How does the concept of sovereignty work in the digital world? What can states do, what should they do and what must they not do? Such questions permeated the discussions at the Global Conference on Cyberspace (GCCS), hosted by the Kingdom of the Netherlands in The Hague on 16 and 17 April.
Since the Peace of Westphalia (1648) gave rise to co-existing nation states and the principle of non-interference in the domestic affairs of these states, the concept of sovereignty has underpinned the international system In the digital domain, however, the concept of ‘cyber sovereignty’—the idea that State sovereignty extends into the domain of cyberspace—is hotly contested.
Whereas the ambit of state sovereignty could previously be delineated on the basis of physical boundaries, the rapid expansion of information communications technologies (ICTs) and the Internet over the past few decades raises new questions about jurisdiction over Net-based activity. Currently, the management of the web is based on a multi-stakeholder approach, involving the technical community, the private sector, governments and civil society. However, revelations by American whistleblower Edward Snowden in 2013 on cyber espionage and global surveillance programs cast doubt over the security of private data, both nationally and internationally, sparking debates about the implications of the cyber policies of individual nations for cyberspace as a whole . This has led some States to consider data localization (Brazil, Germany, and India for example), and others to place restrictions on freedom of the Internet within their borders.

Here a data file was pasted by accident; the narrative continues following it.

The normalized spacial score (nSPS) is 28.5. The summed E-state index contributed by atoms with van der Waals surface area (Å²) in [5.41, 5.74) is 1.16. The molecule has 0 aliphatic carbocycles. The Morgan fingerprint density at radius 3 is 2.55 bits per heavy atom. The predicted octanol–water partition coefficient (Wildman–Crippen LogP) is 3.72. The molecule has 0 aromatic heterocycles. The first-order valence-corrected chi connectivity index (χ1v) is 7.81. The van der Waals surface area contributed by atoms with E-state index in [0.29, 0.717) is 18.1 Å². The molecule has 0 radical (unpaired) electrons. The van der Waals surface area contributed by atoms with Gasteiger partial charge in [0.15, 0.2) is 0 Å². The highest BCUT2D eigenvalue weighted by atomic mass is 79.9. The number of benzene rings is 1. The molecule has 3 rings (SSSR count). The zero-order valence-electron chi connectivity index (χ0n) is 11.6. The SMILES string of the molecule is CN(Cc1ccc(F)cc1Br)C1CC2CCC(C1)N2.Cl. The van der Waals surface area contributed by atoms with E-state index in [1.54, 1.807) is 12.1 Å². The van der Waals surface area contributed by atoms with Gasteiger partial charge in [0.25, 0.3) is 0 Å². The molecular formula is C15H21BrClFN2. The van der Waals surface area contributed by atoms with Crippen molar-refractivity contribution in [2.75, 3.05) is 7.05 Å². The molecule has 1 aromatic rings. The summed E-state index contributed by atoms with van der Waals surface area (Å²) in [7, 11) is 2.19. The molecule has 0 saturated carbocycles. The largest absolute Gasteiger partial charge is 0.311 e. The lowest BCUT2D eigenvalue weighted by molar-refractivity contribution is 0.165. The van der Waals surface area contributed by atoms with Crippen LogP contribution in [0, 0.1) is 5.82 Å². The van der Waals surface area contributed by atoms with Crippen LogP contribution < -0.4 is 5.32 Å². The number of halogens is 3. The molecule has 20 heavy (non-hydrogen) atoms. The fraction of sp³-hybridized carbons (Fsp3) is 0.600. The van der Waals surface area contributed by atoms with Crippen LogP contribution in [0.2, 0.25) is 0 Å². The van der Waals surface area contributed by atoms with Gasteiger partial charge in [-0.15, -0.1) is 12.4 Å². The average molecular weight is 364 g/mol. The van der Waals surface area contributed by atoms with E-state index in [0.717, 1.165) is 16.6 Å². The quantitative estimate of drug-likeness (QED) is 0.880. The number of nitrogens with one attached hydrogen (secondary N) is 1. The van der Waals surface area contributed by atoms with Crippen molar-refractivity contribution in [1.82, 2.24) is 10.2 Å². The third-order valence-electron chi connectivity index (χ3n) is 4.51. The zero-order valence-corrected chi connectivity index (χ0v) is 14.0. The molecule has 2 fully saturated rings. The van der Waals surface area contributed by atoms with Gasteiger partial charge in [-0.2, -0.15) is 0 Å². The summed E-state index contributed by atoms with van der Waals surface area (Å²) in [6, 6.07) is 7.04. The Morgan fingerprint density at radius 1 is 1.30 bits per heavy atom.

The strengthening by China, for example, of its Internet firewall, can be seen by the blocking of virtual private networks (VPNs). In a statement to the UN General Assembly in 2013, the Chinese delegation on Information and Cyber Security elaborated on the idea of cyber sovereignty, stating that “countries should enjoy state sovereignty in information space. The governments are entitled to managing its network-related activities and have jurisdiction over its information infrastructures within its territory.” They also put forward that other states should not use ICTs “to interfere in other countries’ internal affairs and undermine other countries’ political, economic, and social stability as well as cultural environment”. This multilateral governance model views each State as responsible for regulating the Internet within its borders, and determining what online content is acceptable or beneficial to the economic, political, and social development of the nation.
The idea of cyber sovereignty was put forward by (members of the Shanghai Cooperation Organisation) China, Russia, Tajikistan and Uzbekistan in 2011 in a letter addressed to the UN Secretary-General to be circulated among the Member States. The four countries proposed an ‘International code of conduct for information security’, calling for deliberations on international norms and rules guiding the behavior of States in the information space. The idea of cyber sovereignty is raised in the preamble as “reaffirming that policy authority for Internet-related public issues is the sovereign right of States, which have rights and responsibilities for international Internet-related public policy issues”. It further refers to the UN Charter and “respect for the sovereignty, territorial integrity and political independence of all States” while promoting international cooperation among States and capacity-building measures to close the digital divide.